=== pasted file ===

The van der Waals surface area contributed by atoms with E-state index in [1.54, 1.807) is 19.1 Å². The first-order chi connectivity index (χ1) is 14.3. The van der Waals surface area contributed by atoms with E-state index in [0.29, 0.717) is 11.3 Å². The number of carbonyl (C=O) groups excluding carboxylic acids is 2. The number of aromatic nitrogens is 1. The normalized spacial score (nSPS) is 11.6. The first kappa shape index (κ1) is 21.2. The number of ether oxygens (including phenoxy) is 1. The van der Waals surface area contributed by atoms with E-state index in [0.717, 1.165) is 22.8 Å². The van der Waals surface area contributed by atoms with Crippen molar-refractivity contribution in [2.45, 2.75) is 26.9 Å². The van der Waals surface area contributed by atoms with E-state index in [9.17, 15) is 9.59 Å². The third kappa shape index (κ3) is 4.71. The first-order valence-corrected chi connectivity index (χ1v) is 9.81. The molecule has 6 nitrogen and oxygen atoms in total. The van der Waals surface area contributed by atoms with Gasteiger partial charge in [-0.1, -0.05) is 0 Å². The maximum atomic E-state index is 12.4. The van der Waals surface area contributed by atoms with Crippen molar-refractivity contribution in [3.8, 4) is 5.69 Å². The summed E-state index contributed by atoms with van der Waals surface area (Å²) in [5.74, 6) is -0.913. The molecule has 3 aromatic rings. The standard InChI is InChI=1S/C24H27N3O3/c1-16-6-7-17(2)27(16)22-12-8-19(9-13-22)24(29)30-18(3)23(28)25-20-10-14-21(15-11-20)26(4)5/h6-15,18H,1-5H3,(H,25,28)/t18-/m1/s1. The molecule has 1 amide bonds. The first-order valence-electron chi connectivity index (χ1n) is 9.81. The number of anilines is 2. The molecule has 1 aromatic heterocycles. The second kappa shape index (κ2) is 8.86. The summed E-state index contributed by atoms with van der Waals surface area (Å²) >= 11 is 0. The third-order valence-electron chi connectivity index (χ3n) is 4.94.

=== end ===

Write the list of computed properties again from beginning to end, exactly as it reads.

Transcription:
The van der Waals surface area contributed by atoms with E-state index in [1.54, 1.807) is 19.1 Å². The first-order chi connectivity index (χ1) is 14.3. The van der Waals surface area contributed by atoms with E-state index in [0.29, 0.717) is 11.3 Å². The number of carbonyl (C=O) groups excluding carboxylic acids is 2. The number of aromatic nitrogens is 1. The normalized spacial score (nSPS) is 11.6. The first kappa shape index (κ1) is 21.2. The number of ether oxygens (including phenoxy) is 1. The van der Waals surface area contributed by atoms with E-state index in [0.717, 1.165) is 22.8 Å². The van der Waals surface area contributed by atoms with Crippen molar-refractivity contribution in [2.45, 2.75) is 26.9 Å². The van der Waals surface area contributed by atoms with E-state index in [9.17, 15) is 9.59 Å². The third kappa shape index (κ3) is 4.71. The first-order valence-corrected chi connectivity index (χ1v) is 9.81. The molecule has 6 nitrogen and oxygen atoms in total. The van der Waals surface area contributed by atoms with Gasteiger partial charge in [-0.1, -0.05) is 0 Å². The maximum atomic E-state index is 12.4. The van der Waals surface area contributed by atoms with Crippen molar-refractivity contribution in [3.8, 4) is 5.69 Å². The summed E-state index contributed by atoms with van der Waals surface area (Å²) in [5.74, 6) is -0.913. The molecule has 3 aromatic rings. The standard InChI is InChI=1S/C24H27N3O3/c1-16-6-7-17(2)27(16)22-12-8-19(9-13-22)24(29)30-18(3)23(28)25-20-10-14-21(15-11-20)26(4)5/h6-15,18H,1-5H3,(H,25,28)/t18-/m1/s1. The molecule has 1 amide bonds. The first-order valence-electron chi connectivity index (χ1n) is 9.81. The number of anilines is 2. The molecule has 1 aromatic heterocycles. The second kappa shape index (κ2) is 8.86. The summed E-state index contributed by atoms with van der Waals surface area (Å²) >= 11 is 0. The third-order valence-electron chi connectivity index (χ3n) is 4.94.